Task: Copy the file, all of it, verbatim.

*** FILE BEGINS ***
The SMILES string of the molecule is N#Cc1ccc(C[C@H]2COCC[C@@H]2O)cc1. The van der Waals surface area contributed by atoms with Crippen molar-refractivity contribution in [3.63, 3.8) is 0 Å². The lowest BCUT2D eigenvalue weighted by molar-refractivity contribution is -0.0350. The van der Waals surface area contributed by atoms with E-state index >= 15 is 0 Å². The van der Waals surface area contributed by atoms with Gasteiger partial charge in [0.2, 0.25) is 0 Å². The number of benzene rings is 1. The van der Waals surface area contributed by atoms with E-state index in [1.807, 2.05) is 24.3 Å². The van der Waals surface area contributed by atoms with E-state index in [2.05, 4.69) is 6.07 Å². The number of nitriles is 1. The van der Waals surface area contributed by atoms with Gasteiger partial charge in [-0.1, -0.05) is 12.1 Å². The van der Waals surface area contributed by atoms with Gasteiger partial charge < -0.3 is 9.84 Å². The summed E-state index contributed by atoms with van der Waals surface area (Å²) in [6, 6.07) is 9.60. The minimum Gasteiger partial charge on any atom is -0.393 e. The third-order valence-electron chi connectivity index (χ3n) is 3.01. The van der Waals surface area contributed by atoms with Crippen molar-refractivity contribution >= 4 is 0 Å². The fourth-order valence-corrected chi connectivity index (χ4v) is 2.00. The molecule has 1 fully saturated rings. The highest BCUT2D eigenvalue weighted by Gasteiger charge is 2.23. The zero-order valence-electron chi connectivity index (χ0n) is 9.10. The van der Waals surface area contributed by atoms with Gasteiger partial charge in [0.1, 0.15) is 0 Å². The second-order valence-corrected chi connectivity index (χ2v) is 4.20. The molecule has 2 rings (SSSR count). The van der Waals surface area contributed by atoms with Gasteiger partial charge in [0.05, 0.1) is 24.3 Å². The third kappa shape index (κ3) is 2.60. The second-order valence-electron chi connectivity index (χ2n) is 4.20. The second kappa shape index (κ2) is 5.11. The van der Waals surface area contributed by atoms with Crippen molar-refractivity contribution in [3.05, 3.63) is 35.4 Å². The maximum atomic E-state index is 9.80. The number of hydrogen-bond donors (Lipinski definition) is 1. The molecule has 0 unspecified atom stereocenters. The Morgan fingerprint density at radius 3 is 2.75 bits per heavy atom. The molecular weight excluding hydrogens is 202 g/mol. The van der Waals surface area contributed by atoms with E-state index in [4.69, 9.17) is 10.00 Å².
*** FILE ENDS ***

The SMILES string of the molecule is N#Cc1ccc(C[C@H]2COCC[C@@H]2O)cc1. The van der Waals surface area contributed by atoms with Crippen molar-refractivity contribution in [3.63, 3.8) is 0 Å². The lowest BCUT2D eigenvalue weighted by molar-refractivity contribution is -0.0350. The van der Waals surface area contributed by atoms with E-state index >= 15 is 0 Å². The van der Waals surface area contributed by atoms with Gasteiger partial charge in [0.2, 0.25) is 0 Å². The number of benzene rings is 1. The van der Waals surface area contributed by atoms with E-state index in [1.807, 2.05) is 24.3 Å². The van der Waals surface area contributed by atoms with E-state index in [2.05, 4.69) is 6.07 Å². The number of nitriles is 1. The van der Waals surface area contributed by atoms with Gasteiger partial charge in [-0.1, -0.05) is 12.1 Å². The van der Waals surface area contributed by atoms with Gasteiger partial charge < -0.3 is 9.84 Å². The summed E-state index contributed by atoms with van der Waals surface area (Å²) in [6, 6.07) is 9.60. The minimum Gasteiger partial charge on any atom is -0.393 e. The third-order valence-electron chi connectivity index (χ3n) is 3.01. The van der Waals surface area contributed by atoms with Crippen molar-refractivity contribution >= 4 is 0 Å². The fourth-order valence-corrected chi connectivity index (χ4v) is 2.00. The molecule has 1 fully saturated rings. The highest BCUT2D eigenvalue weighted by Gasteiger charge is 2.23. The zero-order valence-electron chi connectivity index (χ0n) is 9.10. The van der Waals surface area contributed by atoms with Gasteiger partial charge in [0.1, 0.15) is 0 Å². The second-order valence-corrected chi connectivity index (χ2v) is 4.20. The molecule has 2 rings (SSSR count). The van der Waals surface area contributed by atoms with Gasteiger partial charge in [0.05, 0.1) is 24.3 Å². The third kappa shape index (κ3) is 2.60. The second-order valence-electron chi connectivity index (χ2n) is 4.20. The second kappa shape index (κ2) is 5.11. The van der Waals surface area contributed by atoms with Crippen molar-refractivity contribution in [3.05, 3.63) is 35.4 Å². The maximum atomic E-state index is 9.80. The number of hydrogen-bond donors (Lipinski definition) is 1. The molecule has 0 unspecified atom stereocenters. The Morgan fingerprint density at radius 3 is 2.75 bits per heavy atom. The molecular weight excluding hydrogens is 202 g/mol. The van der Waals surface area contributed by atoms with E-state index in [4.69, 9.17) is 10.00 Å².